4th of July

Posted in Art, Paintings, Photographs, Film, and Video

Seven Works of Art that Make Me Think About Being an American

Hockney_Pearblossom
Pearblossom Hwy., 11-18th April 1986, 1986, David Hockney. © 1986 David Hockney

What work of art screams ‘America’ to you? This is a reflection on works of art that make you think about national identity. More»

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Posted in Art, J. Paul Getty Museum, Photographs, Film, and Video

Together American

Dorothea Lange, American, 1942  Gelatin silver print 7 15/16 x 12 in.  2000.52.1

The Fourth of July is a holiday of celebration, but also of reflection. During World War II, Dorothea Lange created a series of poignant photographs depicting the internment of Japanese Americans. Uprooted, these families could only take what they could… More»

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Posted in Art, Exhibitions and Installations, J. Paul Getty Museum, Prints and Drawings

The Drawing That Once Hung in Thomas Jefferson’s Parlor

The Fright of Astyanax (Hector Bidding Farewell to Andromache), Benjamin West, 1797. The J. Paul Getty Museum, 84.GG.722
The Fright of Astyanax (Hector Bidding Farewell to Andromache), Benjamin West, 1797. The J. Paul Getty Museum, 84.GG.722

An American has slipped his way into exclusive British company—the exhibition Luminous Paper: British Watercolors and Drawings, opening July 19. Owned for years by Thomas Jefferson, admirer of all things classical, this pen-and-ink by Pennsylvania-born artist Benjamin West depicts a… More»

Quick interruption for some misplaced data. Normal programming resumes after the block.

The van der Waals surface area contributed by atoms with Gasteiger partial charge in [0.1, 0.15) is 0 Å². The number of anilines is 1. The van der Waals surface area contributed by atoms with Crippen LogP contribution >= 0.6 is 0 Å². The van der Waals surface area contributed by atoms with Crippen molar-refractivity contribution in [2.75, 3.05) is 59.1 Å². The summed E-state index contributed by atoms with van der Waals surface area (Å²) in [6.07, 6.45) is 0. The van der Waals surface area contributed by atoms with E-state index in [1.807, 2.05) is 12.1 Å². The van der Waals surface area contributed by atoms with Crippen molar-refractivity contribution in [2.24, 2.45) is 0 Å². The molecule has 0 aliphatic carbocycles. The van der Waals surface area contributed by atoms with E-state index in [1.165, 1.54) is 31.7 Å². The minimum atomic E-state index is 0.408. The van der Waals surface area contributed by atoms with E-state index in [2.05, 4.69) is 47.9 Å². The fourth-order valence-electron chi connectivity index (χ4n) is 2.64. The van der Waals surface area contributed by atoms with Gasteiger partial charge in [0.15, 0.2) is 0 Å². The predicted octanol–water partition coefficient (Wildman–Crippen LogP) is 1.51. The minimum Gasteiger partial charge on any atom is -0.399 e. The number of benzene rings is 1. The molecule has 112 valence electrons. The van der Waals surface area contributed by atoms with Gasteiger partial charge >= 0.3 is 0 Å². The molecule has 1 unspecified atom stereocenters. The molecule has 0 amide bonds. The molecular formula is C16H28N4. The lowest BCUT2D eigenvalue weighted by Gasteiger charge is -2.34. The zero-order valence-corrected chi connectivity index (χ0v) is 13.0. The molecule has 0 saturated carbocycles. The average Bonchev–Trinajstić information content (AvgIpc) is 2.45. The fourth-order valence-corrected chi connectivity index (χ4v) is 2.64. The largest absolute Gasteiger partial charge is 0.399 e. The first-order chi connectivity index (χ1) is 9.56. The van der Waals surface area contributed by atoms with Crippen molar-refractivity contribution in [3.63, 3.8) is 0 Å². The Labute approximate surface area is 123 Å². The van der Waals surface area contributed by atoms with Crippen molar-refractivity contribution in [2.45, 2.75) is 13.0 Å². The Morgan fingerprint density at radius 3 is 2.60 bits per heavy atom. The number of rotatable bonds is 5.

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Posted in Education, Exhibitions and Installations, Getty Villa

Cook Your Own Aztec Feast

Guacamole with a dash of lime
Guacamole with a dash of lime

Mexican cooking as we know and love it in the U.S.—moles, carne asada, burritos, cafe con leche, loads of melty cheese—would have been unrecognizable to the Aztecs. They didn’t have cows, pigs, sugar, cheese, butter, cinnamon, or wheat. They did,… More»

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      Presidential Death Beds & Independence Day

      Here’s a little history trivia about this special day

      John Adams and Thomas Jefferson, Founding Fathers and the second and third Presidents of the United States, both died on July 4, 1826, on the 50th anniversary of Independence Day. 

      Because of their opposing views on politics as well as their contrasting personalities, the two men were not on friendly terms, and rumor has it that Adams’ last words on his deathbed were “Jefferson survives.” Little did he know that Jefferson had actually died five hours earlier.

      Leaving you with that conversation starter, we hope you celebrate this day with friends and family and feast like the Romans!

      07/04/15

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